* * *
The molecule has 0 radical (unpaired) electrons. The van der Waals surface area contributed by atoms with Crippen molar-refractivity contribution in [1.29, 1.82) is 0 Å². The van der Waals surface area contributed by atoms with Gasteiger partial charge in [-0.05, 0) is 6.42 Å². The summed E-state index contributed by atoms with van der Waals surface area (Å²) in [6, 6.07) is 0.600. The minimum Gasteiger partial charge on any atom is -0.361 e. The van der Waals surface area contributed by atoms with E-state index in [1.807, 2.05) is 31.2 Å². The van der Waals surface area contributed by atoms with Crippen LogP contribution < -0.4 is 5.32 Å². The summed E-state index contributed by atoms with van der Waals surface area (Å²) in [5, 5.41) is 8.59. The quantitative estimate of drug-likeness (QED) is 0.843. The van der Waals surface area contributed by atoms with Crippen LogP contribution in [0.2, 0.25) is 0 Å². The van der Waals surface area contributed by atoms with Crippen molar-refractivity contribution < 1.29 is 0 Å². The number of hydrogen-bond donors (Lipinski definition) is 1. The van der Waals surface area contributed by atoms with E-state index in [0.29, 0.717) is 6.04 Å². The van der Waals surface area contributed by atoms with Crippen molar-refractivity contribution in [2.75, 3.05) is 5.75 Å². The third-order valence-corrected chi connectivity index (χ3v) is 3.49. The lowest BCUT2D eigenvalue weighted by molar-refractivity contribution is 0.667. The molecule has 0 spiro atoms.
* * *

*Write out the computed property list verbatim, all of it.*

The molecule has 0 radical (unpaired) electrons. The van der Waals surface area contributed by atoms with Crippen molar-refractivity contribution in [1.29, 1.82) is 0 Å². The van der Waals surface area contributed by atoms with Gasteiger partial charge in [-0.05, 0) is 6.42 Å². The summed E-state index contributed by atoms with van der Waals surface area (Å²) in [6, 6.07) is 0.600. The minimum Gasteiger partial charge on any atom is -0.361 e. The van der Waals surface area contributed by atoms with E-state index in [1.807, 2.05) is 31.2 Å². The van der Waals surface area contributed by atoms with Crippen LogP contribution < -0.4 is 5.32 Å². The summed E-state index contributed by atoms with van der Waals surface area (Å²) in [5, 5.41) is 8.59. The quantitative estimate of drug-likeness (QED) is 0.843. The van der Waals surface area contributed by atoms with Crippen LogP contribution in [0.2, 0.25) is 0 Å². The van der Waals surface area contributed by atoms with Crippen molar-refractivity contribution < 1.29 is 0 Å². The number of hydrogen-bond donors (Lipinski definition) is 1. The van der Waals surface area contributed by atoms with E-state index in [0.29, 0.717) is 6.04 Å². The van der Waals surface area contributed by atoms with Crippen molar-refractivity contribution in [2.75, 3.05) is 5.75 Å². The third-order valence-corrected chi connectivity index (χ3v) is 3.49. The lowest BCUT2D eigenvalue weighted by molar-refractivity contribution is 0.667. The molecule has 0 spiro atoms.